Mesa Encore Theatre’s “Chicago” is a fast-paced plot told by skillful performers, that is well worth seeing.
The show began with actors moving quickly across stage, holding props and moving in ways that would foreshadow what would be seen later on.
This moment would be interesting to reflect on once the curtains came down, though there would be no time then as the sultry dance moves accompanied by vocals piped in by microphones quickly began.
A live band, placed at the heart of the show was half hidden but still easily heard and noticed; a good thing given the talent the band demonstrated.
Roxie Hart, played by Kara Marzulo kicked the show off with her rendition of “Funny Honey,” which was beautifully performed.
The set design was minimalist, a few boxes comprised of metal bars with stairs attached where the ensemble and those actors not currently singing would gather around were the most prominent feature.
I thought that the presence of the stairs was a nice touch, it served to add the ability of vertical movement for the actors, making them stand out at times when there were many on stage at once.
The lighting elevated the visual aspect of the play, with bars of shadow cast by an unseen light expanding the dimensions of the set artificially and evoking an enclosed cell block as one notable example.
When “Cell Block Tango” began another interesting lighting effect is employed, with the shadow forms of dancers cast against the backdrop acting out the murders that were simultaneously being described by the various inmates on stage.
The ensemble cast was great at selling the various scenes of the musical, while keeping the interest of the audience with constant motion and a solid range of voices sung in chorus.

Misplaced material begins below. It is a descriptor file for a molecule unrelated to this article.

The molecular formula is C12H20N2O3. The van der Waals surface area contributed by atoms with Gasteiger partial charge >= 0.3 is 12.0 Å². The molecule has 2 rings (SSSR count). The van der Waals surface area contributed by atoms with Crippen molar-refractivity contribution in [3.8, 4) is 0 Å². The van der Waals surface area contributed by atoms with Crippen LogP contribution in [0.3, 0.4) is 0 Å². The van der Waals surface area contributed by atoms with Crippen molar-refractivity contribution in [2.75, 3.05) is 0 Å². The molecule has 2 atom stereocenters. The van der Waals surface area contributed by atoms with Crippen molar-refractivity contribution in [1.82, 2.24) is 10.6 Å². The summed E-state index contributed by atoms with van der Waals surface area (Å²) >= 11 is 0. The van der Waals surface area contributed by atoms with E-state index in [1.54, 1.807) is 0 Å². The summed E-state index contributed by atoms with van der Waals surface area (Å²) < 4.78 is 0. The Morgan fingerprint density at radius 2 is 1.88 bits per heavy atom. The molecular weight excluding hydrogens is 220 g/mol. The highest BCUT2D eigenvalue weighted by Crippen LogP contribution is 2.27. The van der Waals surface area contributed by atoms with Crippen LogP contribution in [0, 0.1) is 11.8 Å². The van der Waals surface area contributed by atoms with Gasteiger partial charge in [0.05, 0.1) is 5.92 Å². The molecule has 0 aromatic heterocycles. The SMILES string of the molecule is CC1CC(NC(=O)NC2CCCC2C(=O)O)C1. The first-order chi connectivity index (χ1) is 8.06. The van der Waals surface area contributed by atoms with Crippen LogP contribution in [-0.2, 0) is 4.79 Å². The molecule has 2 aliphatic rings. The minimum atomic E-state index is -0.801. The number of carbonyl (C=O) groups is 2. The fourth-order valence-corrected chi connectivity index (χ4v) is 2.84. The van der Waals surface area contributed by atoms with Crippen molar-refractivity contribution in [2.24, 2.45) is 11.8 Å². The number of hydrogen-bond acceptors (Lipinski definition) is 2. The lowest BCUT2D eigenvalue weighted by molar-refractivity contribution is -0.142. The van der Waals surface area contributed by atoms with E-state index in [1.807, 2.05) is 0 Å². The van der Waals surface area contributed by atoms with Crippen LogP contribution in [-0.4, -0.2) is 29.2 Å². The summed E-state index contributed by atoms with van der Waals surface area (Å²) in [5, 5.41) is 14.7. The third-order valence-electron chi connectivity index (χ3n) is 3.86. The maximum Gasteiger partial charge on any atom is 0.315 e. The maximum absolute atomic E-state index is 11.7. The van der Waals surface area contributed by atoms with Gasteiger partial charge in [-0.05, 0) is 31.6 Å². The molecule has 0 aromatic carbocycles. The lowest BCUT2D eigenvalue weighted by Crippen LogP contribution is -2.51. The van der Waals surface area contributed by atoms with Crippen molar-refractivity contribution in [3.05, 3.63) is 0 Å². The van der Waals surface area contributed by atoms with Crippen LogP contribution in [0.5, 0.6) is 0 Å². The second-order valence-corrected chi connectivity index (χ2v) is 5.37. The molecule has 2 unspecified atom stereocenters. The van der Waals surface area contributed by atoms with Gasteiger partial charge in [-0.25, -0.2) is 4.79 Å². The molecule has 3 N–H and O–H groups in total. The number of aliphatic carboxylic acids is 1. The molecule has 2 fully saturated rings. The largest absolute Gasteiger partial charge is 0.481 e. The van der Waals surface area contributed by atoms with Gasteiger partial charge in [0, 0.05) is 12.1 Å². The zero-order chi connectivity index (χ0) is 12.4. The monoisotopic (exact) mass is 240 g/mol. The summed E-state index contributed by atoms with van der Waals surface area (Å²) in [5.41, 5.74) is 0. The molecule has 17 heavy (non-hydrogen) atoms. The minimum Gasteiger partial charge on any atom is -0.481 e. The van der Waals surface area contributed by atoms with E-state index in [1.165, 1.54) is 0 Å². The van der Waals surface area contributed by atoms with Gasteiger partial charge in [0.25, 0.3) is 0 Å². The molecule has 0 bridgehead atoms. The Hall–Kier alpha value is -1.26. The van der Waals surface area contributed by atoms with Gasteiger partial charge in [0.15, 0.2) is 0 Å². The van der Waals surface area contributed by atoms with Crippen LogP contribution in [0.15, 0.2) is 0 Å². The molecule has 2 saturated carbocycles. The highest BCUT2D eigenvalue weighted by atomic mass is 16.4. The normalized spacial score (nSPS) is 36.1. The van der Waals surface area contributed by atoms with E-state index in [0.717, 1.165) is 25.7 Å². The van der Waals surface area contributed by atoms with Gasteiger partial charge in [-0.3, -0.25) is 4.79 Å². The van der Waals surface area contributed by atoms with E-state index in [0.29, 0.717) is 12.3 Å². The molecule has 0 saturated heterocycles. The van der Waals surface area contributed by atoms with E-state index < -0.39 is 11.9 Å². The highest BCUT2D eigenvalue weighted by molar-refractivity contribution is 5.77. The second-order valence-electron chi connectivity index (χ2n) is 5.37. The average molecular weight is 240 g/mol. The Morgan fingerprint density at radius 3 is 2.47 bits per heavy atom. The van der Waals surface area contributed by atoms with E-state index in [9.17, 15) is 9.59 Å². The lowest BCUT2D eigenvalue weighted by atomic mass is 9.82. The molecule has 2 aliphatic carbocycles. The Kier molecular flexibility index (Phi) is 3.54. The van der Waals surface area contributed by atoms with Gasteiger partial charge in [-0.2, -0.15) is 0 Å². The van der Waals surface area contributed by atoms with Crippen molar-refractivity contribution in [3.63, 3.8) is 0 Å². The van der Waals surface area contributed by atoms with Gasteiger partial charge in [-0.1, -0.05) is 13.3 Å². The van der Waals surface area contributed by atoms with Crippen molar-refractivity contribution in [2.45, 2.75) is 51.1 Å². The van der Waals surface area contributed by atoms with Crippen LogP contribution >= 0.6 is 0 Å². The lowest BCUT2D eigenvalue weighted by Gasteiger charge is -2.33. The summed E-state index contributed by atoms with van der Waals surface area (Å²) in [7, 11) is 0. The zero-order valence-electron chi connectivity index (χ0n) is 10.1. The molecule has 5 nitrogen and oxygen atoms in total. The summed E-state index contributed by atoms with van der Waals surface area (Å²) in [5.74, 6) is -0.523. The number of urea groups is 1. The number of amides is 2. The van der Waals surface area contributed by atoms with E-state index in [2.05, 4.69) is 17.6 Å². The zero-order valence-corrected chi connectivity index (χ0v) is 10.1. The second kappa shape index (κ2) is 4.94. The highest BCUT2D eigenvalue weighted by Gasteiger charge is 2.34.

There were times that some of the crass humor failed to hit the mark, but more often than not it was given spot on delivery and had the whole crowd react.
Nicholas Gunnell as M. Sunshine was particularly effective, his put on feminine voice drew many belly laughs from the audience.
The plot was moved along by actors coming to the stage holding newspapers, announcing upcoming songs to be performed as if they were headlines being read aloud.
This theme of the story being driven by journalists was present throughout the production.
The costumes illustrated clearly either what character was being portrayed, or what was going on in the story at the time.
The song that stuck with me the most was Chad Campbell’s Amos, momentarily in the spotlight for “Mr. Cellophane.”
I found myself humming the tune for a few days after watching the performance, and though there weren’t any songs I disliked in the show this one stood out to me and ensured that I would know his name even after the show ended.
This production of “Chicago” should draw favorable comparisons to any that one might have seen prior to attending, and will be performed at the Mesa Arts Center through Sept. 23.
For information on showtimes or to buy tickets visit mesaencoretheatre.com or call the Mesa Arts Center box office at 480-644-6500.
– Mesa resident Kian Hagerman is a Mesa Community College journalism intern for MyNewsMesa.com.